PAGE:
At CCAF, we are committed to bring research about relationships and family life to the public. In this spirit, I share the article, “Masters of Love” from this month’s Atlantic Magazine.
The article traces the 30 year history of research on marriage; the work of John and Julie Gottman of The Gottman Institute is featured. Their work is noteworthy for their capacity to predict, with up to 94% certainty, which couples will be broken up, together and unhappy, or together and happy several years later.
“Much of it comes down to the spirit couples bring to the relationship.”
That’s where kindness and generosity come in. Those couples who accept each other’s ‘bids’ for contact, who ‘turn toward’ each other, do better in the long term:
“People who are focused on criticizing their partners miss a whopping 50 percent of positive things their partners are doing and they see negativity when it’s not there.”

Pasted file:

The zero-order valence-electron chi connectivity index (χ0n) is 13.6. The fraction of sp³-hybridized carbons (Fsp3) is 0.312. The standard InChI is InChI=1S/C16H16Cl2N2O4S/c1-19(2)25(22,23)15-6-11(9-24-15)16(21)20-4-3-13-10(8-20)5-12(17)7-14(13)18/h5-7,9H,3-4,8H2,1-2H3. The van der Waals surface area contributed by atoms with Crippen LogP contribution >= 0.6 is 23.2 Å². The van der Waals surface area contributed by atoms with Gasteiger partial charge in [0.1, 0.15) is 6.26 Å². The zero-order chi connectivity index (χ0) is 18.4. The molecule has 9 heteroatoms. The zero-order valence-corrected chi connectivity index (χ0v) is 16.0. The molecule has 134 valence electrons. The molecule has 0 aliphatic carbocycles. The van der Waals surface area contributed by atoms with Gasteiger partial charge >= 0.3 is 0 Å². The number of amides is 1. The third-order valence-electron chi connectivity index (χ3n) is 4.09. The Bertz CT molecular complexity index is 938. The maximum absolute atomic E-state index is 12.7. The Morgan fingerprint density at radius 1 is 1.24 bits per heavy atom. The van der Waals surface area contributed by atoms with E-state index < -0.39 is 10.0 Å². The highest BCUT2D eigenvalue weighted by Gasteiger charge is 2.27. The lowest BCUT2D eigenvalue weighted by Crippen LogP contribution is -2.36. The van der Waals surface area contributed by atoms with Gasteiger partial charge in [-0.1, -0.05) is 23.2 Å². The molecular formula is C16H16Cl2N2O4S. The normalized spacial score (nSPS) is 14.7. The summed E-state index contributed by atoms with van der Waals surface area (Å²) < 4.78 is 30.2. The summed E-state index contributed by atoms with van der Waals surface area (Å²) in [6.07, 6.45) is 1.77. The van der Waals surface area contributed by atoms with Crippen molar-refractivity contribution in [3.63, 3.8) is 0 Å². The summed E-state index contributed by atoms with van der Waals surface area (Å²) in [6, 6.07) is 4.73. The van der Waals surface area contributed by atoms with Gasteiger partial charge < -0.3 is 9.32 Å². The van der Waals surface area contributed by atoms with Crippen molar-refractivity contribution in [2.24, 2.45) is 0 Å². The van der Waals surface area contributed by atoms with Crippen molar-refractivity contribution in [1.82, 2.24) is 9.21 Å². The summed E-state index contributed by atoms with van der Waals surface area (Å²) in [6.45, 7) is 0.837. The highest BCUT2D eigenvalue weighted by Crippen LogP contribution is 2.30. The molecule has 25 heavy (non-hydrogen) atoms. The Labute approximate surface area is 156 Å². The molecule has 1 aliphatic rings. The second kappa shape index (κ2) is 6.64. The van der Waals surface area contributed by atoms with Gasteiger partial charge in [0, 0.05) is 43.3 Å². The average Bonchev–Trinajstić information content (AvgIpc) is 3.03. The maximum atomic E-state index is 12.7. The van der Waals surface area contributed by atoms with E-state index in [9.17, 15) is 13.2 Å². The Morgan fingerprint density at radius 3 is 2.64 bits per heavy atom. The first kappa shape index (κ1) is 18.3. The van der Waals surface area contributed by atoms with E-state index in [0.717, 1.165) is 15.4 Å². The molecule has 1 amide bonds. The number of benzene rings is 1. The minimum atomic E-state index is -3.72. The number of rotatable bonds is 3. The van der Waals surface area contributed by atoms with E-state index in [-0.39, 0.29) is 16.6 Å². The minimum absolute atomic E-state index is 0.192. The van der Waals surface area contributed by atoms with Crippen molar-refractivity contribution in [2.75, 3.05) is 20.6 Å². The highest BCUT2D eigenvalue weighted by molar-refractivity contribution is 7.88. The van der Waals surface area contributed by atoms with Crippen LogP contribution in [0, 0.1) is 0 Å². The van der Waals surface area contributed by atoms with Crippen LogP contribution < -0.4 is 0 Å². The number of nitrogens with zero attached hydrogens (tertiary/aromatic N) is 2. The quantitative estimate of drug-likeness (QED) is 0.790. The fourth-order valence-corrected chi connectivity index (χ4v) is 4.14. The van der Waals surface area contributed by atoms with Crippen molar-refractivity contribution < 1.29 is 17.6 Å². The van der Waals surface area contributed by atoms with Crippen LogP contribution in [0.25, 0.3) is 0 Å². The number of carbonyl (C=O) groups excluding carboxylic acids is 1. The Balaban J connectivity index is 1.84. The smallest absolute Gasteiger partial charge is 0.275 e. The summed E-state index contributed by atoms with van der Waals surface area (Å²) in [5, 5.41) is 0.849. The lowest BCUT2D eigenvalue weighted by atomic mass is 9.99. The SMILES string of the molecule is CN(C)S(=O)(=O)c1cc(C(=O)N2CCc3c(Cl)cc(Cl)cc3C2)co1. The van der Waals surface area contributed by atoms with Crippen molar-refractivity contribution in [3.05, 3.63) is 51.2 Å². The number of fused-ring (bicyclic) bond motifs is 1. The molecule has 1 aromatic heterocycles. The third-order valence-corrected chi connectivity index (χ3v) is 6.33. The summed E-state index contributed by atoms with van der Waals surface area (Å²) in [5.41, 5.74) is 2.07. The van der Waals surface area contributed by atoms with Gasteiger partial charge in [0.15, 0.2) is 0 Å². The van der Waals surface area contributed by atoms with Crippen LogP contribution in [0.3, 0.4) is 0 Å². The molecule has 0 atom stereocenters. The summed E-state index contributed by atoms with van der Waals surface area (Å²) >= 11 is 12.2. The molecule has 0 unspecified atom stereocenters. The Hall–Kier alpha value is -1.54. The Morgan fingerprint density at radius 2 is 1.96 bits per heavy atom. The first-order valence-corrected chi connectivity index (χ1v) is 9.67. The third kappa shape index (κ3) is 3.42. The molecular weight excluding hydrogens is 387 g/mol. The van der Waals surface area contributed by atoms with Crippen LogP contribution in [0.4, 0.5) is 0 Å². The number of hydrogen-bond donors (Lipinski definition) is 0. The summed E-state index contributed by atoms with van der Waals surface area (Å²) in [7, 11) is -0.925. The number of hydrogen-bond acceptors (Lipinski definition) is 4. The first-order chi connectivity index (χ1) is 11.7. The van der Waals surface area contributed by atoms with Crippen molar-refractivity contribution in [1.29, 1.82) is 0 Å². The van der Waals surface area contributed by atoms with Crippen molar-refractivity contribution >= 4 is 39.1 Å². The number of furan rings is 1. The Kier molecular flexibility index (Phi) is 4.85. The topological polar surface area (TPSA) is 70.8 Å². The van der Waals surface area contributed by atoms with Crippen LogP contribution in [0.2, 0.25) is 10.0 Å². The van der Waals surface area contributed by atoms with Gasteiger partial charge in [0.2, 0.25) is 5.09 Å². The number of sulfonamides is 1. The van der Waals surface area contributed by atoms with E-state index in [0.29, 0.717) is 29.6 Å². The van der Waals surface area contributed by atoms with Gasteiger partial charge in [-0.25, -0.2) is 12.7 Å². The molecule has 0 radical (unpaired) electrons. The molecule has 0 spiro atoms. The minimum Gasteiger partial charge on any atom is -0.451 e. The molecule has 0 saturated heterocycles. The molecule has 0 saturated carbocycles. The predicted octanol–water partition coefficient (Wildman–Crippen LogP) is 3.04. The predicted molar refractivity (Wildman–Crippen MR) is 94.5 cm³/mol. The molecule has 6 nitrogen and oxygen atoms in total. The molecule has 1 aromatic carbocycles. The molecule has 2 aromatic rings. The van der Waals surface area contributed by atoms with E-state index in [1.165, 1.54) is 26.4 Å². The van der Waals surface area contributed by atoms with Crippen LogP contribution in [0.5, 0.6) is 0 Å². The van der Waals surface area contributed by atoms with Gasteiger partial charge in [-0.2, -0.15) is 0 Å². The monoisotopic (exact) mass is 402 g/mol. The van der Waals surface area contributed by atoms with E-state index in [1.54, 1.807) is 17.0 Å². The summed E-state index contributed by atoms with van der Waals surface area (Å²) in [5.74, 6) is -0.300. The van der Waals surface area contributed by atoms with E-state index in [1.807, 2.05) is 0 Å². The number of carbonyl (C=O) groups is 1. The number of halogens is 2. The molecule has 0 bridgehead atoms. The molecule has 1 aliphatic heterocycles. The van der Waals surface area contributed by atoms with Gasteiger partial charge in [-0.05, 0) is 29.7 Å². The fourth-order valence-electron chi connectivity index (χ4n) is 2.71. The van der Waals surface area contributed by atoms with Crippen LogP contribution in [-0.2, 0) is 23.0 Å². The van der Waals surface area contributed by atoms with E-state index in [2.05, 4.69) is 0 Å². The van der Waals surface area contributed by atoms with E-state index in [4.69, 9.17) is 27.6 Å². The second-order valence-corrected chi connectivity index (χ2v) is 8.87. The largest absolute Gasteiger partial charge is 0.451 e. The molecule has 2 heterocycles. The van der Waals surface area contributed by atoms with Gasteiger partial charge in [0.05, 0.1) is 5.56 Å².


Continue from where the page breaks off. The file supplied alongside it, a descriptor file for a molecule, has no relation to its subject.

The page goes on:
Gottman found that the more physiologically active the couples were in the lab, the quicker their relationships deteriorated over time. The problem was that these relationships, called the ‘disasters’ showed all the signs of arousal; they were in fact in ‘fight-or-flight mode’—in their relationships. In these highly reactive couples, it was virtually impossible to have a conversation, express feelings, and be heard.
“Having a conversation sitting next to their spouse was, to their bodies, like facing off with a saber-toothed tiger.”
Fortunately, Couple and Family Therapists are trained to coach couples to shift to a less emotionally reactive posture. In this way, couples can begin to express feelings and desires more effectively, and communicate how their partner’s behavior impacts them.
Read the full article here and learn about how to become more masterful at love.